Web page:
Background story on viral Jays star Kawasaki

Munenori Kawasaki hit a walk-off double Sunday, further endearing himself to Toronto Blue Jays fans.

Toronto Blue Jays fans already knew him for his dance moves, his elaborate pre-game stretching rituals and the personalized celebrations he has choreographed with various teammates.

After Sunday’s walk-off double and viral post-game interview, baseball fans around North America were introduced to Blue Jays shortstop Munenori Kawasaki.

On a full count pitch from Baltimore Orioles closer Jim Johnson with two outs and two on in the bottom of the ninth inning, Kawasaki doubled home the tying and winning runs for a 6-5 Toronto victory. The rest is viral video history.

Kawasaki joined Mark DeRosa and Sportsnet’s Arash Madani for a memorable post-game interview on the field.

“Thank you very much, my name is Munenori Kawasaki,” he said with increasing excitement. “I grew up in Japan! I am Japanese!”

He read from a miniature Japanese phrasebook before getting a shaving cream pie to the face and a bucket of Gatorade over his head. It was, without a doubt, Kawasaki’s signature moment as a Blue Jay.

Yet Kawasaki, who turns 32 in one week, has a history in professional baseball that began long before most Blue Jays fans had heard of him. Here’s some essential background information on Toronto’s latest fan favourite:

Date of birth: June 3, 1981 in Kagoshima, Japan

MLB debut: April 7, 2012 with the Seattle Mariners

Japanese experience: 11 seasons

Number one fan: Before signing in Seattle last winter, Kawasaki said publicly that he would decline offers from every team but the Mariners. He had played with Japanese superstar Ichiro Suzuki in the past and wanted the chance to play alongside his former teammate again.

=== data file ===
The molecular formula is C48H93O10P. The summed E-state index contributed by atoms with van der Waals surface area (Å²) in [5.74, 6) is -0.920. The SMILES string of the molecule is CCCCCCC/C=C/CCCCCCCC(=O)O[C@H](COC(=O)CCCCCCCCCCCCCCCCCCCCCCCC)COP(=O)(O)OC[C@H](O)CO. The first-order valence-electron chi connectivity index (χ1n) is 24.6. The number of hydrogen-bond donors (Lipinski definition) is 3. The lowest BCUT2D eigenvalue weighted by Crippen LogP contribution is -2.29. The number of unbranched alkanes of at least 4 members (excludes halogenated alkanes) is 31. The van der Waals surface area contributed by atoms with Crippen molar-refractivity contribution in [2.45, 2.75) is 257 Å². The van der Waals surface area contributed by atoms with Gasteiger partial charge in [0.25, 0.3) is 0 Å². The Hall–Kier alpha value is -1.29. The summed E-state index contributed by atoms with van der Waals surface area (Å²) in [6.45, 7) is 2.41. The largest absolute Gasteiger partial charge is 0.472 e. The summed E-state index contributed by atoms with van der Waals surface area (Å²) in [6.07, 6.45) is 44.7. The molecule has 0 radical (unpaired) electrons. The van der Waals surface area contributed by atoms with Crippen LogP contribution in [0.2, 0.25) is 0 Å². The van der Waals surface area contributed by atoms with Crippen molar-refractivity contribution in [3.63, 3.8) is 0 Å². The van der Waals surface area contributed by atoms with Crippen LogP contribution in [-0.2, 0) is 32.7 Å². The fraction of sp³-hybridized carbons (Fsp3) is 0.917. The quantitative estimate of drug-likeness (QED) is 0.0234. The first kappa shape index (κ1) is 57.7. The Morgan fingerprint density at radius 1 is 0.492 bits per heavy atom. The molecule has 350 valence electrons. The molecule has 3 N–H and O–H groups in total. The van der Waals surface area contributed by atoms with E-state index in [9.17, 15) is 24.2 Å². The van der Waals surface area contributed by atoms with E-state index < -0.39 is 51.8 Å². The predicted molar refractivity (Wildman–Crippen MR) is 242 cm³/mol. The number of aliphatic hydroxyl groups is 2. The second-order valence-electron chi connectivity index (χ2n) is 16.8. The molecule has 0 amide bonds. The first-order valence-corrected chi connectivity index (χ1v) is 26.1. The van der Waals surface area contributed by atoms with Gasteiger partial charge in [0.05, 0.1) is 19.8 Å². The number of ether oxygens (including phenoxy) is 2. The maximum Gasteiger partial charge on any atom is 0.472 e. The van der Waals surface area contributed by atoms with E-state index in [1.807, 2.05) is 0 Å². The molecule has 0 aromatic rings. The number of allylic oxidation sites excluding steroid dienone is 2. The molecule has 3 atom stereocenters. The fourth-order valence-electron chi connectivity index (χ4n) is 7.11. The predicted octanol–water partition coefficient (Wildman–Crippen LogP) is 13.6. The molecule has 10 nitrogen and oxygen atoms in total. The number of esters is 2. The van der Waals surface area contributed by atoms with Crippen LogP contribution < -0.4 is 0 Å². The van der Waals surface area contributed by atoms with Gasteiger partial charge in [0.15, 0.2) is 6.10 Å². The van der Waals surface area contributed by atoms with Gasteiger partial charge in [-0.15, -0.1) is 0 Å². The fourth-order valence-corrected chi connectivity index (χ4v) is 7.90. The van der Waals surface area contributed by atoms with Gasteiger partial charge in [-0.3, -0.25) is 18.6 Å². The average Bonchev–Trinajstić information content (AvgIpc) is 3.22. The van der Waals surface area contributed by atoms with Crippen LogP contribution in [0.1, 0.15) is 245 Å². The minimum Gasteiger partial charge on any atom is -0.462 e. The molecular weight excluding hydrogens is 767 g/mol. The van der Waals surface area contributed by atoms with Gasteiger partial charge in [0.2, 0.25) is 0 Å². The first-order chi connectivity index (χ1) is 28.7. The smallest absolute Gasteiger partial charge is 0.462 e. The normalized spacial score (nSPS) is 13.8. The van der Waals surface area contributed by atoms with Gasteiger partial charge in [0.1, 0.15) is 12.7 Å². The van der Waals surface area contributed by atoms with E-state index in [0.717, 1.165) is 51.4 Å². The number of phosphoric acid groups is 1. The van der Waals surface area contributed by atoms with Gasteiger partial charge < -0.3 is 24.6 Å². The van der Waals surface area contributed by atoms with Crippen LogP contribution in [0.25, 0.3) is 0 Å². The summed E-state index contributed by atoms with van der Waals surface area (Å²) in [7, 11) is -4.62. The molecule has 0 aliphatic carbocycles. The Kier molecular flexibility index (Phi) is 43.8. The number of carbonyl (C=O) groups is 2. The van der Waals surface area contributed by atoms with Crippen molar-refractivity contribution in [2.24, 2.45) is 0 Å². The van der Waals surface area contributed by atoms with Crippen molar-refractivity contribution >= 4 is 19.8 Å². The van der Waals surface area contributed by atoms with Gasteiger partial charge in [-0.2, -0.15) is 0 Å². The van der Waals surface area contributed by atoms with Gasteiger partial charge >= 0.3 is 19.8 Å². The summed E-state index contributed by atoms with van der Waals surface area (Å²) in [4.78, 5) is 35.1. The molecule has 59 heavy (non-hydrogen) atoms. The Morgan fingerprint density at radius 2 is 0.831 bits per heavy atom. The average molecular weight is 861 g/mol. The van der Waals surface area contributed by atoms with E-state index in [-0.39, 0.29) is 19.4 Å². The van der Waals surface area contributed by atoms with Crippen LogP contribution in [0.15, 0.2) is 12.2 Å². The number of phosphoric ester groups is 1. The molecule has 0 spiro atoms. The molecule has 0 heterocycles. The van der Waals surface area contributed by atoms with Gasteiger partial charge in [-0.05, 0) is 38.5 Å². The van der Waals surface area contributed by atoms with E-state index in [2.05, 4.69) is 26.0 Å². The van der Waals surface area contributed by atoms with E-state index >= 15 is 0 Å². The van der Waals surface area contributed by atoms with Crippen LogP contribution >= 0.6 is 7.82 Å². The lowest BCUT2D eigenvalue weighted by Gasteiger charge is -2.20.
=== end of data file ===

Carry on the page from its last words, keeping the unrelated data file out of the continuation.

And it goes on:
Kawasaki used to wear No. 52 to honour Suzuki, who wore No. 51 in Seattle. Both players were on the national teams that won the 2006 and 2009 World Baseball Classics for Japan.

Suspect negotiating skills: Kawasaki filed for free agency following the 2011 season, and promptly erased any leverage he might have had.

He said he wanted to sign with the Mariners and only the Mariners, admitted he would accept a minor league contract, and offered to switch positions if necessary. In other words, he said he would do anything the Mariners asked while demanding next to nothing.

The Mariners signed Kawasaki to a minor league deal in January of 2012, guaranteeing him only the chance to compete for a roster spot in spring training.

“Being able to add a player with the resume that Kawasaki possesses is very good news for the Mariners,” general manager Jack Zduriencik said at the time. “He is a high-energy player with a record of success in Japan.”

Kawasaki played in 61 games  for Seattle last year, appearing at second base, third base and shortstop. He hit just .192/.257/.202 for Seattle — better than your average pitcher, but not by much.

The Mariners released him following the 2012 season, and he signed with Toronto in March of 2013.

Surprise on offence: After Kawasaki’s struggles at the plate in 2012, expectations were low entering the 2013 season. He’s no Jose Reyes on offence, but he has been better than anticipated with the bat.

The average MLB shortstop has a .254/.308/.379 batting line this year, and Kawasaki is hitting .247/.345/.320 through Sunday. In other words, he draws a few more walks than the average shortstop while hitting for less power and adding a similar amount of overall offensive value.

Japanese star: Kawasaki, a fourth round selection of the Fukuoka Softbank Hawks in the 2000 Nippon Professional Baseball draft, played 11 seasons in Japan before coming to North America.

The left-handed hitter had a career average of .294 in Japan and stole 267 bases. He made four NPB All-Star teams from 2004-07.

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